World Religions Drive Time for Parents

World Religions Drive Time for Parents

Hello World Religions Parents,

Several quick reminders: We need parents to sign up for snacks and to help with the class, since we don’t have enough teachers and must have two adults in the room in order to follow our safe congregation guidelines. Also, we have no one signed up for snack this weekend! https://www.signupgenius.com/go/10c0e44abac2aa3f49-world1

Here’s the trip schedule signup:
We have multiple trips scheduled! Please let us know if your child will attend, if you will attend with your child, if you need a ride for your child or can offer a ride to other children, or if your child will NOT attend. If you are offering to carpool, I need to have copies of your license and auto insurance. https://www.signupgenius.com/go/10c0e44abac2aa3f49-world2

If you lose these links, they are always available on the UUCC webpage for the World Religions class!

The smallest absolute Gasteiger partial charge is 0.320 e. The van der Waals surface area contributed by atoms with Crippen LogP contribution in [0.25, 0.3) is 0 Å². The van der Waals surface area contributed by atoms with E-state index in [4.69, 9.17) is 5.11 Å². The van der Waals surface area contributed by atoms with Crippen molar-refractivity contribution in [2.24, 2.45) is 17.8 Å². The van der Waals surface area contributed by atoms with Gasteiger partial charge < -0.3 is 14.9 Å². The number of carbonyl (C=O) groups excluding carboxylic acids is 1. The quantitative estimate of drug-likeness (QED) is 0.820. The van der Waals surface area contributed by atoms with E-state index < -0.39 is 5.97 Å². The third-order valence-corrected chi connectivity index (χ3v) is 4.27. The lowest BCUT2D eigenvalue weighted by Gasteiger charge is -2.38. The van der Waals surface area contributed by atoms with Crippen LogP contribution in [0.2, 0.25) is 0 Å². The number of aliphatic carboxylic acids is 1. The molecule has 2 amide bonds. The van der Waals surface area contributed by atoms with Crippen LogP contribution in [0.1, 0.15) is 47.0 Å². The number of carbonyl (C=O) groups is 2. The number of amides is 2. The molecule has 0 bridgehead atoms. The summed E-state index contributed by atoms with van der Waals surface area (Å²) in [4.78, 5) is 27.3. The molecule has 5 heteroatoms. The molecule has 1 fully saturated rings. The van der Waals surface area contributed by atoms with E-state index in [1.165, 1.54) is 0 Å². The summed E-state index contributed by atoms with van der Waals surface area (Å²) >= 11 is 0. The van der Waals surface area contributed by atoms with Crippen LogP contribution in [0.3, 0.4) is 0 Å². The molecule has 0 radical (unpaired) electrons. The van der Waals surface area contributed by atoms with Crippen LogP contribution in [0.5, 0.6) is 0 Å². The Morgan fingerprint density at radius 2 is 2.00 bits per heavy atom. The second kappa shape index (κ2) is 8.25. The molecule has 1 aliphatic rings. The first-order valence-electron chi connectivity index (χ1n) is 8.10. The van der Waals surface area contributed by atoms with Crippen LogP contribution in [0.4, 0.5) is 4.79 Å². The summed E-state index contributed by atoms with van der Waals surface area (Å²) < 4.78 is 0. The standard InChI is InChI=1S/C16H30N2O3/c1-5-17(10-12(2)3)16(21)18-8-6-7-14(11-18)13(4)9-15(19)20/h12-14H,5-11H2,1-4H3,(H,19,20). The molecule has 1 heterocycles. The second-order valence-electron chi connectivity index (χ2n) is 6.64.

We’re about to start the unit on Christianity. Here are your Dinner and Drive Time Tips, which you can use to talk to your middle-schooler before and after the class:

Before:

  • A core progressive Christian belief is God loves and accepts all of humanity. This is an opportunity for you to talk with your youth about the Universalist side of our faith. Our Universalist forebearers talked about God as a parent who loved all of humanity so much that God would not damn anyone to Hell. This affirming view led to the belief that all people and all religions were of worth. Our UU idea of “inherent worth” came from this. It was something we brought with us from our Christian origins. So you can help your youth understand that UUism didn’t reject Christianity as much as it grew out of its most generous and abundant form. Christianity is our close cousin who gave us a great gift.

After:

  • In our session, we learned that many Christians understand sin as “missing the mark.” Rather than seeing sin as an inherently corrupt part of every human, this view sees it as moments when humans “aim” for goodness but “miss the target.” Ask your youth to tell you about the “miss the mark” game we played to engage this idea.

For You:

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